Perhaps a seller has just lost their buyer, with the chain and any plans of buying their dream home now set to fall apart. With fewer active buyers in the market and with Christmas only weeks away, people are usually too busy shopping, planning and organising for the festivities, so house hunting is low on priority lists. This makes it the perfect time for motivated movers to close a sale.
It’s worth contacting your local estate agents and let them know you are actively looking. Then if they have any sellers in need of a speedy transaction, they should give you a call.
November and December can be great months as a buyer, especially as many sellers may be keen to agree a sale pre-Christmas and may be more flexible. This is especially true with slow moving stock from the summer. Sometimes, people buying garden flats may keen to ensure they get to enjoy their first summer, so may be keen to tie down a sale by April/May.
For the savvy homeseller, marketing a property in February represents the perfect opportunity to obtain a buyer before most other sellers have got their property on the market. Although the weather is cold and wet, don’t forget that it is the same for everyone – buyers are looking at every property in the same weather conditions. Serious buyers must move come what may, and in my experience, most aren’t remotely bothered by the time of year. They are much more concerned with location, condition, size, and asking price of their dream home.
Any time of year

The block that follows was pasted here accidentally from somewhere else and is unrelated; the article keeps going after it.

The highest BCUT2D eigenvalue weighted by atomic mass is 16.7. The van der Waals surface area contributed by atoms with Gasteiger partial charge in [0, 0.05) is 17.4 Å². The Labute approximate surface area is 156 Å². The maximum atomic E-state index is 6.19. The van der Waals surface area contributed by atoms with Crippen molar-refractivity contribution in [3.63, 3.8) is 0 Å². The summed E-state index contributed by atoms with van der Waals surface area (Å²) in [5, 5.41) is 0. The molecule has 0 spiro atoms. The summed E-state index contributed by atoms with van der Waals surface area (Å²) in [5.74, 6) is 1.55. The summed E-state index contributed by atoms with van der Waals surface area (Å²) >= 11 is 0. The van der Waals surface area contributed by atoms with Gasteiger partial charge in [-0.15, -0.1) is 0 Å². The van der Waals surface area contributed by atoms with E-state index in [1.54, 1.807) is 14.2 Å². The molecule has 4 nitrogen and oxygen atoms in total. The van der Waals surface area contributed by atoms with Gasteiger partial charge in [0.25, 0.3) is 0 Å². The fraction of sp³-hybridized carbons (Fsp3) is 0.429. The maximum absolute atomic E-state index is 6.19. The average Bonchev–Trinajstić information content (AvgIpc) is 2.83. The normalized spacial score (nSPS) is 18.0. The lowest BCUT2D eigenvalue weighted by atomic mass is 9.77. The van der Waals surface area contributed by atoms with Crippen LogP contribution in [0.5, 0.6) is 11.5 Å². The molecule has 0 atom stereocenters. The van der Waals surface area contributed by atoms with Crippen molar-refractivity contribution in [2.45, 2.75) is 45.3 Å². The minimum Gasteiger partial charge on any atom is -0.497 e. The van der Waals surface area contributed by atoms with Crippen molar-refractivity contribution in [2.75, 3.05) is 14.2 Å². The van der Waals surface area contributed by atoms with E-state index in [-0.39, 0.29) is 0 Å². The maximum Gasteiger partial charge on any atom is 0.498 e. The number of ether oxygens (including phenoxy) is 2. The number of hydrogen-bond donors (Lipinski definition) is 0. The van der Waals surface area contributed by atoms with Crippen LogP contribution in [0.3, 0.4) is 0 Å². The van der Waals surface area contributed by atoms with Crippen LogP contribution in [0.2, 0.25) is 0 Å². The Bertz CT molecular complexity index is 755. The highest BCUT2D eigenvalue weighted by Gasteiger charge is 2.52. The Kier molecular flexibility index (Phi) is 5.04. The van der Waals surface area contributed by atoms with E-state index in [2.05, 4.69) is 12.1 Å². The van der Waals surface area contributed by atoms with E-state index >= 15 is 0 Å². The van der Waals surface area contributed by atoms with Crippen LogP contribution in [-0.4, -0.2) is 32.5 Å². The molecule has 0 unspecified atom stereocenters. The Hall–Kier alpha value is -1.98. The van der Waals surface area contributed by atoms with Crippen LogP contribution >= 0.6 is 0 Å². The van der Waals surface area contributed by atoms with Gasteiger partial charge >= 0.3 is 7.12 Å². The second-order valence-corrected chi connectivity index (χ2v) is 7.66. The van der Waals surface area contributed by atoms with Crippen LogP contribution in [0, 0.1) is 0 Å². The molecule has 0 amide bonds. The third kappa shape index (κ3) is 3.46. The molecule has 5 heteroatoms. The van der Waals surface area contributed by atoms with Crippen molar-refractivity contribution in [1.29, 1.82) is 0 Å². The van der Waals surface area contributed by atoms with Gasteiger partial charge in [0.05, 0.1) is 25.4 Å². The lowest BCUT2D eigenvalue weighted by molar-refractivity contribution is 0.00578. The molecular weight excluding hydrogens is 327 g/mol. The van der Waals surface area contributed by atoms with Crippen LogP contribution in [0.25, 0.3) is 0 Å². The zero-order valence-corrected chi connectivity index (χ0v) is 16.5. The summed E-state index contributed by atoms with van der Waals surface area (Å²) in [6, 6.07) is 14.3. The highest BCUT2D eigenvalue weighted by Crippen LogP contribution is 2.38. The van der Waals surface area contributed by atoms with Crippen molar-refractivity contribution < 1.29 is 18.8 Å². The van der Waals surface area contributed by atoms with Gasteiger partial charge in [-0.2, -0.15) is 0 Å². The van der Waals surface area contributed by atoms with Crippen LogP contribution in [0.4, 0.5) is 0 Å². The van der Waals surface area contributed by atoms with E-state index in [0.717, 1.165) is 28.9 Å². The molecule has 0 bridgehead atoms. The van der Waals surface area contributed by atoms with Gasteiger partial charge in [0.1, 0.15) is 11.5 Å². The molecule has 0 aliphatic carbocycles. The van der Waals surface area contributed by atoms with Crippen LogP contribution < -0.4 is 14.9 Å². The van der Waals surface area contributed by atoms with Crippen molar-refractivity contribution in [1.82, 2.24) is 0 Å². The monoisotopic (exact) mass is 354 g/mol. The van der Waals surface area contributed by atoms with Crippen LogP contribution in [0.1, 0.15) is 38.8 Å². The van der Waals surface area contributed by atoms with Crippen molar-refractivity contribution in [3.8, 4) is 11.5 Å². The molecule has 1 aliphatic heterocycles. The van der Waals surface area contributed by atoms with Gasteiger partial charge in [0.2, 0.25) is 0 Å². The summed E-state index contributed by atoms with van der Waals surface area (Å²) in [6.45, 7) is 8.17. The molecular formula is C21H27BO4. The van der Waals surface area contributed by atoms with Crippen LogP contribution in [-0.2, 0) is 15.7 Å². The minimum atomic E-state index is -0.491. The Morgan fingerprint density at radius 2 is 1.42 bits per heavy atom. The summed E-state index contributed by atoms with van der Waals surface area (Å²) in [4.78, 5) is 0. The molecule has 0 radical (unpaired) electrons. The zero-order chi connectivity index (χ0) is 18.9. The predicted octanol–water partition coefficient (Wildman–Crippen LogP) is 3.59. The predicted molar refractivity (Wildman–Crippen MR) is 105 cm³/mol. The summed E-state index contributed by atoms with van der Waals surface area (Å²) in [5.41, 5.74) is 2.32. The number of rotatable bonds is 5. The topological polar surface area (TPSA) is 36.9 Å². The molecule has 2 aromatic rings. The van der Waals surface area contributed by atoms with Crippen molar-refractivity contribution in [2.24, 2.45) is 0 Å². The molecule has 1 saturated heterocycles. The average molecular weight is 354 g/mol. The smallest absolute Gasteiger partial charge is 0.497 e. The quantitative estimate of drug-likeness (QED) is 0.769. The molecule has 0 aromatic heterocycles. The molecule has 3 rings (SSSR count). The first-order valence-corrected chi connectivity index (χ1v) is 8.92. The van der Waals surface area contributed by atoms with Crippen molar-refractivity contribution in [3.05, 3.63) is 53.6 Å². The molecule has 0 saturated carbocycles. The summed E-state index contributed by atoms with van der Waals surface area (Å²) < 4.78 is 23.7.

High activity levels through Christmas 2016 has helped to confirm that the housing market is less seasonal than it once was. We even received calls and emails on Christmas Day!
Historically, spring was considered the optimum time to move, autumn was busy, summer was slower and winter, particularly through Christmas, was very quiet. Now, easy availability of information on the web means buyers can look at houses anywhere at any time. Seasonal variations, which were largely driven by the constraints placed on peoples time at different times of year are becoming increasingly less severe.
My advice to buyers and sellers based on this? Buy and sell when its right for you. You can sit and wait for a perceived busier period, but whilst waiting you may have missed any number of opportunities.
There are no fixed rules, or certainly not in our local market. Traditionally spring has always been seen as the season for interest in buying and selling property. The property market in Wakefield is driven by economic factors, not seasonal.
People are much more sensitive to media reporting and the uncertainty around Brexit or global politics; these do have an impact on people’s actions and have a tendency to create a more sensitive customer base.
However the economic climate in Wakefield is very secure. Unemployment is low and job security is good. Of course, some things never change - Christmas and the summer holidays always see a decline in interest as priorities shift. However, clients sometimes place their properties for sale or rent during these times to ensure that they are ready and waiting for people to view when the holidays are over.
With a buoyant market and real time listings we're finding all months are equally productive. What we still feel is a slow down for school holidays and a market place that has become more sensitive to positive and negative data releases, which suggests more savvy and news-connected buyers.
If you would like to consider putting your home on the market, click here to find your local Guild agent.